Unless you count language systems, there is no such thing as a
truly general purpose tool, and even with them we use special-purpose
tools for certain purposes. There is no reason inherent in the
design why CVS could not be made to handle other needs, to a
greater or lesser extent. In some cases, this would involve
undesirable code bloat for no proportionate gain, but that's
an argument to make on a case-by-case business.
It is unreasonable to say about a tool, "It does everything I want
it to do, and therefore should do nothing more." It is reasonable
to argue individual issues ("Should your text editor contain
a text adventure and newsreader?"), but that is precisely what
you are not doing in that paragraph.
> Therefore if you do not like the DESIGN of CVS, and by definition the
> constraints it imposes on the resulting product, then DO NOT USE CVS,
> regardless of whatever other features it has which might make it
> attractive to you!
I carry a Swiss army knife in my pocket. It has numerous design
constraints that effectively make sure it is not a great tool for
anything. However, it will do for many purposes requiring a tool,
and carrying it means that I frequently have a mediocre tool for
the job right at hand, which can be much preferable to having the
right tool in the bottom of the toolbox in another room. By
your reasoning, since it isn't the ideal tool for anything I
shouldn't carry it.
> I.e. if you want to handle binary files in a revision control
> environment then I strongly suggest that you'll be much further ahead if
> you simply take the ideas you like from CVS and start from scratch with
> a new design for a revision control system that is capable of handling
> the binary files you seem to need to handle.
If the CVS code base will do what somebody wants to do with some
modification, then I suggest that that person will be much better
off modifying the existing code rather than starting to build
a version control system from scratch. I'd hoped we'd gotten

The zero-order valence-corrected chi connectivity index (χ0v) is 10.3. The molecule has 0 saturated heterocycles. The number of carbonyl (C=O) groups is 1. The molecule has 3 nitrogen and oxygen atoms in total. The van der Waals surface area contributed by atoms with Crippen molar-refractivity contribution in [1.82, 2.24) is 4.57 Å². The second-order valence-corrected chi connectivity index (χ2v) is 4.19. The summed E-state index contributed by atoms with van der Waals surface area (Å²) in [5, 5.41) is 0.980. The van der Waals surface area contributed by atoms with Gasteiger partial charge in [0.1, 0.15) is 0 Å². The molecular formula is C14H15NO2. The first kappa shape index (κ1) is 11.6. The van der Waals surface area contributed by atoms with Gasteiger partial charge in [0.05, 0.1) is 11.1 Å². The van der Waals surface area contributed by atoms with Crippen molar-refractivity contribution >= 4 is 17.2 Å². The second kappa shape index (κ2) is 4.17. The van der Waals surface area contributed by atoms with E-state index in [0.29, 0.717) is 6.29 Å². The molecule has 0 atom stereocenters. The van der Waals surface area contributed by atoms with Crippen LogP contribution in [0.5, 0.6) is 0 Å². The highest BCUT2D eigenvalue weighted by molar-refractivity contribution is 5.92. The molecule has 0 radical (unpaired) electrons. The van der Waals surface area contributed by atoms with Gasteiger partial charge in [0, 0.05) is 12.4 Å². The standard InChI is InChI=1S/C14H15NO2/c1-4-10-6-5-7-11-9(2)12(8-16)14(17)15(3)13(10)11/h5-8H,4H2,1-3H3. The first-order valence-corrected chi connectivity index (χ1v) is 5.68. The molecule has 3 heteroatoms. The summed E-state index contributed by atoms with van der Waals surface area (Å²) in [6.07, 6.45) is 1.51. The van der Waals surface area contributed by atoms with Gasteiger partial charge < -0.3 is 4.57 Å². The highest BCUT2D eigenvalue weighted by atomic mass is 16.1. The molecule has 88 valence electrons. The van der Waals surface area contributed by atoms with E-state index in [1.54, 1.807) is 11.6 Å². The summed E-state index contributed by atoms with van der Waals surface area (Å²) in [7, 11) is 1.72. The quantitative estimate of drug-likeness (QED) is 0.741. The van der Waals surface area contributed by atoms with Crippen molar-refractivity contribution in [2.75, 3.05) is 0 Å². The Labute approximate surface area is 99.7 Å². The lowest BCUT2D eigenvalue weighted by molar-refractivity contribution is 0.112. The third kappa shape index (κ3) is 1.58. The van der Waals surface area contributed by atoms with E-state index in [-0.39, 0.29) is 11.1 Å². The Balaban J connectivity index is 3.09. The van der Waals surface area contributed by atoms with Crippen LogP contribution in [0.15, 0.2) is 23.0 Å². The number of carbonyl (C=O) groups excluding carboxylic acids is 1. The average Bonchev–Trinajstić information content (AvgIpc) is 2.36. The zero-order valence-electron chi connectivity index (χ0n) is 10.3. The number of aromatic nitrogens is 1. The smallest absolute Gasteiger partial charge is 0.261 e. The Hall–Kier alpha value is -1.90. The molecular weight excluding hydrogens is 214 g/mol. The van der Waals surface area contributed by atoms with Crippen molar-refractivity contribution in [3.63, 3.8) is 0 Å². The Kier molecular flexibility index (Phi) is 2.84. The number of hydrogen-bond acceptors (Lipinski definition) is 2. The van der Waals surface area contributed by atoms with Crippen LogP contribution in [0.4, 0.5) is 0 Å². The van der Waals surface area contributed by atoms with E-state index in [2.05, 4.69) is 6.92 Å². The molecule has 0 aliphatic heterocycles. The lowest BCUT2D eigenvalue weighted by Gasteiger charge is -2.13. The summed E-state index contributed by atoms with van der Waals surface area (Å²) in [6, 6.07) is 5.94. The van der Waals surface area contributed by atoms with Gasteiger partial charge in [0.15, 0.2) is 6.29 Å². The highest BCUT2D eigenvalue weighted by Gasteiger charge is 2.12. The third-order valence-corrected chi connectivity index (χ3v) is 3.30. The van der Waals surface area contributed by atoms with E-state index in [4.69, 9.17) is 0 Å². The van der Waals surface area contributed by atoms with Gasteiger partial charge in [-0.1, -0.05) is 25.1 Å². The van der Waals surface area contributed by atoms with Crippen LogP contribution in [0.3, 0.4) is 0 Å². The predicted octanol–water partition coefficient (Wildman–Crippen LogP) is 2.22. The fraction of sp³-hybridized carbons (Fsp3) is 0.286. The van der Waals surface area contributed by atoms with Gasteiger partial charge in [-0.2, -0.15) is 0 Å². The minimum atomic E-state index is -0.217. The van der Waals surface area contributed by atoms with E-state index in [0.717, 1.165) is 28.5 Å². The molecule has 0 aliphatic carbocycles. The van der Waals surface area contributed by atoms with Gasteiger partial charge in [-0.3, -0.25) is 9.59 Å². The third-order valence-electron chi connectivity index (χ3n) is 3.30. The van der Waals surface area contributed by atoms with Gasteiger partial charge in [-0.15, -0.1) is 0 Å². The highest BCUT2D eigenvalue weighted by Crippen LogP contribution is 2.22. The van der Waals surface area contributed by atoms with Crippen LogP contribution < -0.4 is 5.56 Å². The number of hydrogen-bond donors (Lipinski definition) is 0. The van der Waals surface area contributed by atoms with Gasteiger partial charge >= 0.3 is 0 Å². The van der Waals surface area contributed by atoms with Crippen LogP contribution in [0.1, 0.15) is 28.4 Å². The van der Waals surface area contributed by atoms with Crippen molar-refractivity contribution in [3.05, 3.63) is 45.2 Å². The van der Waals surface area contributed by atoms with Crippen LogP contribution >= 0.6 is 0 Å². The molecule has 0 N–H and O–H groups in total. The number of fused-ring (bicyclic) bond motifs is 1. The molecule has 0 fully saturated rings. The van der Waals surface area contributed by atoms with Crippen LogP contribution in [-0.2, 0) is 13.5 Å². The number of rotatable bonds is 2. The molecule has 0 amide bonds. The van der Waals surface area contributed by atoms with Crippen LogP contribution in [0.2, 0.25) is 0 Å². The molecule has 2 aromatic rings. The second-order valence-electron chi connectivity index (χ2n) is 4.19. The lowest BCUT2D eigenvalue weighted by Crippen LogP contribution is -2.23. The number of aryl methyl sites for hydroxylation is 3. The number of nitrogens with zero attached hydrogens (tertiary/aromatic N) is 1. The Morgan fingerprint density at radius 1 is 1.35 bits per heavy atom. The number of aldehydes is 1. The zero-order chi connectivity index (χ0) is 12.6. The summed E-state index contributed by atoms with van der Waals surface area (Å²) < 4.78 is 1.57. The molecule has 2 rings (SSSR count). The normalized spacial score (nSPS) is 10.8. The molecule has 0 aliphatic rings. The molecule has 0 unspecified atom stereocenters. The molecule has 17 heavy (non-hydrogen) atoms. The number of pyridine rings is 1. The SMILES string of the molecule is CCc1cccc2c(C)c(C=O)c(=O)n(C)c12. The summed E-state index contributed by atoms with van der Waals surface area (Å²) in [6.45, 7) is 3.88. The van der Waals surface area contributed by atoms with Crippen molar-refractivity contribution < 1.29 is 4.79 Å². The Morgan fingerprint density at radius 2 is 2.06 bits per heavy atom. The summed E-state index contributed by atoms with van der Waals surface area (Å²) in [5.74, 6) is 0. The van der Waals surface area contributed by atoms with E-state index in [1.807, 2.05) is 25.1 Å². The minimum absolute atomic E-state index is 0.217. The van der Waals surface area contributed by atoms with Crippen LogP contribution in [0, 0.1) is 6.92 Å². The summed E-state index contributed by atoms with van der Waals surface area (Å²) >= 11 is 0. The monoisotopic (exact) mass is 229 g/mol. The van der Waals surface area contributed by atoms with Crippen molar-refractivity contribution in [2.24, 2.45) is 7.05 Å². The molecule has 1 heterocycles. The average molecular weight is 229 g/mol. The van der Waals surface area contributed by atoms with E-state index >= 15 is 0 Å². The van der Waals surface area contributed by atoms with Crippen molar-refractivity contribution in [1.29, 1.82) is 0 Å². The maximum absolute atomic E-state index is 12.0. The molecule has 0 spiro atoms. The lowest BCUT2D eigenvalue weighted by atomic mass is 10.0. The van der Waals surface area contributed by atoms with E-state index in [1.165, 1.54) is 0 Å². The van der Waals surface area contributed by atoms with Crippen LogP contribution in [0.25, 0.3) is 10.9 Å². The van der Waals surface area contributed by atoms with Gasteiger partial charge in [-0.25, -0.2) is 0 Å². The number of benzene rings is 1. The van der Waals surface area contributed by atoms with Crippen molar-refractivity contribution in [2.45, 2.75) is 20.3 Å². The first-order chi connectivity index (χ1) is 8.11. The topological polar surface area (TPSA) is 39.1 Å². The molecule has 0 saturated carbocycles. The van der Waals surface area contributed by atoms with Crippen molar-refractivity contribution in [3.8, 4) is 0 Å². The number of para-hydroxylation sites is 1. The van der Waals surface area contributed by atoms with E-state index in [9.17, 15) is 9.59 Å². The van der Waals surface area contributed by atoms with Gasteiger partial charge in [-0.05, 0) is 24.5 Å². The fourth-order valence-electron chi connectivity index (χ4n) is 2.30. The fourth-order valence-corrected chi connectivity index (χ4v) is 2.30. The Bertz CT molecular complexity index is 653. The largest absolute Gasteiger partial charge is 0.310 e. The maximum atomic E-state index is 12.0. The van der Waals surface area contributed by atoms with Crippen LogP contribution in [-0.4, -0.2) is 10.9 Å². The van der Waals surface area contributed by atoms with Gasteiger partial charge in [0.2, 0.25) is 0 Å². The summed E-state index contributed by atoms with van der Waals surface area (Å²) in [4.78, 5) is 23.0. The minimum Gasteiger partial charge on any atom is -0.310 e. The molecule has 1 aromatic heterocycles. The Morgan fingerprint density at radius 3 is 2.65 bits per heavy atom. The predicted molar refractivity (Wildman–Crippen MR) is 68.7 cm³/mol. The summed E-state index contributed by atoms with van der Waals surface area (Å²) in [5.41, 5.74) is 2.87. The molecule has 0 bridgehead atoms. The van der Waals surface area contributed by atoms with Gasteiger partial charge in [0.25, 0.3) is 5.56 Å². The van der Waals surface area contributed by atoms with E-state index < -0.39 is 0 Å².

beyond the "everybody makes their own tools" idea long ago.
> Of course if you throw away the silly idea of trying to support binary
> files in CVS with an RCS-format repository, and instead focus on
> extending CVS and the RCS file format definition it uses such that a
> file type can be specified on a per-revision (or at least per-branch)
> basis. Also devise an extension that allows deltas to be defined with
> byte or (multi-byte) character offsets instead of line offsets. You can
> then design tools which can do logical difference comparisons of
> variants and merges of changes with specific knowledge of these file
> types. THEN you'll have a more powerful revision control system that
> can simultaneously handle changes to many file types in an intelligent
> manner. Such a system could even do intelligent comparisons of
> text-based source files such that changes would be recognized on a
> code-structure level instead of on a text-line level as it is today.
> This is obviously a more intensive redesign, but one which will be
> infinitely more productive than any attempt to handle binary files in
> any way whatsoever.
And here I am puzzled.
You are advocating taking CVS as it is, and extending it to
handle binary files in a much more powerful way. In the last
paragraph, you said to throw CVS away if the previous poster
didn't like some of its design decisions.
Now, this is a more ambitious project than some that people were
suggesting, but it can be approached incrementally. If the RCS
format is extended to allow specifying file types on a per-branch
basis, this fits into your suggestion and allows better handling
of binary files.
David H. Thornley Software Engineer
at CES International, Inc.: address@hidden or (763)-694-2556
at home: (612)-623-0552 or address@hidden or